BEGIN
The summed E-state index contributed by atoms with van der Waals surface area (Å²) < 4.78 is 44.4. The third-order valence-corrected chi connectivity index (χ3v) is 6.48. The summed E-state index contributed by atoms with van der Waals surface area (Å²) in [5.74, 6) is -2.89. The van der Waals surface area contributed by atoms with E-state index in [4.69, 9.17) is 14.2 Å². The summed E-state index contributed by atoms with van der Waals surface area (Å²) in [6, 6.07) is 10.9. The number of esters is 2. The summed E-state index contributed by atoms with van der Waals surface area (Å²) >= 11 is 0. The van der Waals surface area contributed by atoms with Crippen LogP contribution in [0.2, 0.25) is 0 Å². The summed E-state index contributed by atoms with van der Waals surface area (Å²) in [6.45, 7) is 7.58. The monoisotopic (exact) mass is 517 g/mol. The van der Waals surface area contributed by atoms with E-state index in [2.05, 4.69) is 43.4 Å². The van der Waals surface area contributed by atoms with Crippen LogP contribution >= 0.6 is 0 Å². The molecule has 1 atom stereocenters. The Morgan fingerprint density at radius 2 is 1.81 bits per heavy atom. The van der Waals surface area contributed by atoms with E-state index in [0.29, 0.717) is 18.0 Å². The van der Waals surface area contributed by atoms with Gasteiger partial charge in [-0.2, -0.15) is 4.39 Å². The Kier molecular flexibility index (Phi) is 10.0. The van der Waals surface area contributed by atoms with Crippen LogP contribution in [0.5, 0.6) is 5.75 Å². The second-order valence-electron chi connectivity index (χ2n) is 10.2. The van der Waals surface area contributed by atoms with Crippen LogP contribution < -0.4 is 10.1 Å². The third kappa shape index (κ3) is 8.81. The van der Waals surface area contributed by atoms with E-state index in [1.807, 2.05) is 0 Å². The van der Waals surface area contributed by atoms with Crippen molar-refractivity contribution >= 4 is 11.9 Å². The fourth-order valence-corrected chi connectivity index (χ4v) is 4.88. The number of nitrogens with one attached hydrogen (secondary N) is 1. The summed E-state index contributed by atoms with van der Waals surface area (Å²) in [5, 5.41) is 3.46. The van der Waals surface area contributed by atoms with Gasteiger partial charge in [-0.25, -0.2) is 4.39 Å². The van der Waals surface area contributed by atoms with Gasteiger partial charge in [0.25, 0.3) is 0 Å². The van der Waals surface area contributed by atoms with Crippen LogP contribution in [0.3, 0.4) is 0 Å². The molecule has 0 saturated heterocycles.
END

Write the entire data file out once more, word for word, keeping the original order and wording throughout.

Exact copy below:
The summed E-state index contributed by atoms with van der Waals surface area (Å²) < 4.78 is 44.4. The third-order valence-corrected chi connectivity index (χ3v) is 6.48. The summed E-state index contributed by atoms with van der Waals surface area (Å²) in [5.74, 6) is -2.89. The van der Waals surface area contributed by atoms with E-state index in [4.69, 9.17) is 14.2 Å². The summed E-state index contributed by atoms with van der Waals surface area (Å²) in [6, 6.07) is 10.9. The number of esters is 2. The summed E-state index contributed by atoms with van der Waals surface area (Å²) >= 11 is 0. The van der Waals surface area contributed by atoms with Crippen LogP contribution in [0.2, 0.25) is 0 Å². The summed E-state index contributed by atoms with van der Waals surface area (Å²) in [6.45, 7) is 7.58. The monoisotopic (exact) mass is 517 g/mol. The van der Waals surface area contributed by atoms with E-state index in [2.05, 4.69) is 43.4 Å². The van der Waals surface area contributed by atoms with Crippen LogP contribution >= 0.6 is 0 Å². The molecule has 1 atom stereocenters. The Morgan fingerprint density at radius 2 is 1.81 bits per heavy atom. The van der Waals surface area contributed by atoms with E-state index in [0.29, 0.717) is 18.0 Å². The van der Waals surface area contributed by atoms with Gasteiger partial charge in [-0.2, -0.15) is 4.39 Å². The Kier molecular flexibility index (Phi) is 10.0. The van der Waals surface area contributed by atoms with Crippen LogP contribution in [0.5, 0.6) is 5.75 Å². The second-order valence-electron chi connectivity index (χ2n) is 10.2. The van der Waals surface area contributed by atoms with Crippen LogP contribution < -0.4 is 10.1 Å². The third kappa shape index (κ3) is 8.81. The van der Waals surface area contributed by atoms with E-state index in [1.807, 2.05) is 0 Å². The van der Waals surface area contributed by atoms with Crippen molar-refractivity contribution >= 4 is 11.9 Å². The fourth-order valence-corrected chi connectivity index (χ4v) is 4.88. The number of nitrogens with one attached hydrogen (secondary N) is 1. The summed E-state index contributed by atoms with van der Waals surface area (Å²) in [5, 5.41) is 3.46. The van der Waals surface area contributed by atoms with Gasteiger partial charge in [-0.25, -0.2) is 4.39 Å². The van der Waals surface area contributed by atoms with Gasteiger partial charge in [0.25, 0.3) is 0 Å². The van der Waals surface area contributed by atoms with Crippen LogP contribution in [0.3, 0.4) is 0 Å². The molecule has 0 saturated heterocycles.